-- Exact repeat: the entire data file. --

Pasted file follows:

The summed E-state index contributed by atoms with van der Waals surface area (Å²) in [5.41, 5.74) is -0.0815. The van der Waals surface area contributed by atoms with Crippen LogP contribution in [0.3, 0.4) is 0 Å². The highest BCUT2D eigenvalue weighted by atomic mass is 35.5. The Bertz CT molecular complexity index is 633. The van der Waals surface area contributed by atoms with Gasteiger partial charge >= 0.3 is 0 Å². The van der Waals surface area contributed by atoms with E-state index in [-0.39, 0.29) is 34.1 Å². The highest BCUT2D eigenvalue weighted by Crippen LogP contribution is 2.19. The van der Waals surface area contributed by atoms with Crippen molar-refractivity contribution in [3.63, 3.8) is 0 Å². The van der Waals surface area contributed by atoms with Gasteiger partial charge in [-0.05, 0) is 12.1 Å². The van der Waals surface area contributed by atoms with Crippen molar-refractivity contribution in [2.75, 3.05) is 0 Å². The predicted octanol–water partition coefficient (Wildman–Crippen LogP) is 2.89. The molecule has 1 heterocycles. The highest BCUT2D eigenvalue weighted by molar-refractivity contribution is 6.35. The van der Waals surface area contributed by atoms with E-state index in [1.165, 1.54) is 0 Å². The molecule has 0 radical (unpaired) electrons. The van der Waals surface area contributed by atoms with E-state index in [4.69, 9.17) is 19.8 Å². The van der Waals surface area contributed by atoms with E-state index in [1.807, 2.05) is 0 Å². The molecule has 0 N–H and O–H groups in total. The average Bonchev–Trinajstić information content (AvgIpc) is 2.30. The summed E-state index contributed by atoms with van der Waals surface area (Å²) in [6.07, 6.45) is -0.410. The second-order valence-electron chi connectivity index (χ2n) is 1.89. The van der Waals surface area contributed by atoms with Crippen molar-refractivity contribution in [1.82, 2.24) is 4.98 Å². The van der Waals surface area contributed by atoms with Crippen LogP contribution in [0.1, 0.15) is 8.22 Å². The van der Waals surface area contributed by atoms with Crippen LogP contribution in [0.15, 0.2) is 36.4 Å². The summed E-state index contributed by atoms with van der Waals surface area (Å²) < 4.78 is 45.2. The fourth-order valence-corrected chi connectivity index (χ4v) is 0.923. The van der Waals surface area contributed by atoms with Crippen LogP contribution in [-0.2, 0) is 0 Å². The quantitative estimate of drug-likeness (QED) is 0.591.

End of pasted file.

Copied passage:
The summed E-state index contributed by atoms with van der Waals surface area (Å²) in [5.41, 5.74) is -0.0815. The van der Waals surface area contributed by atoms with Crippen LogP contribution in [0.3, 0.4) is 0 Å². The highest BCUT2D eigenvalue weighted by atomic mass is 35.5. The Bertz CT molecular complexity index is 633. The van der Waals surface area contributed by atoms with Gasteiger partial charge >= 0.3 is 0 Å². The van der Waals surface area contributed by atoms with E-state index in [-0.39, 0.29) is 34.1 Å². The highest BCUT2D eigenvalue weighted by Crippen LogP contribution is 2.19. The van der Waals surface area contributed by atoms with Crippen molar-refractivity contribution in [3.63, 3.8) is 0 Å². The van der Waals surface area contributed by atoms with Gasteiger partial charge in [-0.05, 0) is 12.1 Å². The van der Waals surface area contributed by atoms with Crippen molar-refractivity contribution in [2.75, 3.05) is 0 Å². The predicted octanol–water partition coefficient (Wildman–Crippen LogP) is 2.89. The molecule has 1 heterocycles. The highest BCUT2D eigenvalue weighted by molar-refractivity contribution is 6.35. The van der Waals surface area contributed by atoms with E-state index in [1.165, 1.54) is 0 Å². The molecule has 0 radical (unpaired) electrons. The van der Waals surface area contributed by atoms with E-state index in [4.69, 9.17) is 19.8 Å². The van der Waals surface area contributed by atoms with E-state index in [1.807, 2.05) is 0 Å². The molecule has 0 N–H and O–H groups in total. The average Bonchev–Trinajstić information content (AvgIpc) is 2.30. The summed E-state index contributed by atoms with van der Waals surface area (Å²) in [6.07, 6.45) is -0.410. The second-order valence-electron chi connectivity index (χ2n) is 1.89. The van der Waals surface area contributed by atoms with Crippen molar-refractivity contribution in [1.82, 2.24) is 4.98 Å². The van der Waals surface area contributed by atoms with Crippen LogP contribution in [0.1, 0.15) is 8.22 Å². The van der Waals surface area contributed by atoms with Crippen LogP contribution in [0.15, 0.2) is 36.4 Å². The summed E-state index contributed by atoms with van der Waals surface area (Å²) < 4.78 is 45.2. The fourth-order valence-corrected chi connectivity index (χ4v) is 0.923. The van der Waals surface area contributed by atoms with Crippen LogP contribution in [-0.2, 0) is 0 Å². The quantitative estimate of drug-likeness (QED) is 0.591.